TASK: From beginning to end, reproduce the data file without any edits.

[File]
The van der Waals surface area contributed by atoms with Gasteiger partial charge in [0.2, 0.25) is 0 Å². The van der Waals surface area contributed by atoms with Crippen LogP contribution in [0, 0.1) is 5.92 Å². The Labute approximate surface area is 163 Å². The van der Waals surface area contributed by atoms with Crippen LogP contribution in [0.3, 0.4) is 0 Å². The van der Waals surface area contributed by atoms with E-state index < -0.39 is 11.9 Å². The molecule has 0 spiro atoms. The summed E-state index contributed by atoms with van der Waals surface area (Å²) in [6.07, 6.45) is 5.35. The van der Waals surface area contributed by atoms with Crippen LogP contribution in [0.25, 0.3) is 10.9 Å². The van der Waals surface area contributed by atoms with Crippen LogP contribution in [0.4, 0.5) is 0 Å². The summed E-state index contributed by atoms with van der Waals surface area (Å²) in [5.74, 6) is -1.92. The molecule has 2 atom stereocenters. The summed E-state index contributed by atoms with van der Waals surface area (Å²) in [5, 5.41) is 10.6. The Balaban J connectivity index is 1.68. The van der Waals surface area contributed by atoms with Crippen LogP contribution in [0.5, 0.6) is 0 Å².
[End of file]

The van der Waals surface area contributed by atoms with Gasteiger partial charge in [0.2, 0.25) is 0 Å². The van der Waals surface area contributed by atoms with Crippen LogP contribution in [0, 0.1) is 5.92 Å². The Labute approximate surface area is 163 Å². The van der Waals surface area contributed by atoms with Crippen LogP contribution in [0.3, 0.4) is 0 Å². The van der Waals surface area contributed by atoms with E-state index < -0.39 is 11.9 Å². The molecule has 0 spiro atoms. The summed E-state index contributed by atoms with van der Waals surface area (Å²) in [6.07, 6.45) is 5.35. The van der Waals surface area contributed by atoms with Crippen LogP contribution in [0.25, 0.3) is 10.9 Å². The van der Waals surface area contributed by atoms with Crippen LogP contribution in [0.4, 0.5) is 0 Å². The summed E-state index contributed by atoms with van der Waals surface area (Å²) in [5.74, 6) is -1.92. The molecule has 2 atom stereocenters. The summed E-state index contributed by atoms with van der Waals surface area (Å²) in [5, 5.41) is 10.6. The Balaban J connectivity index is 1.68. The van der Waals surface area contributed by atoms with Crippen LogP contribution in [0.5, 0.6) is 0 Å².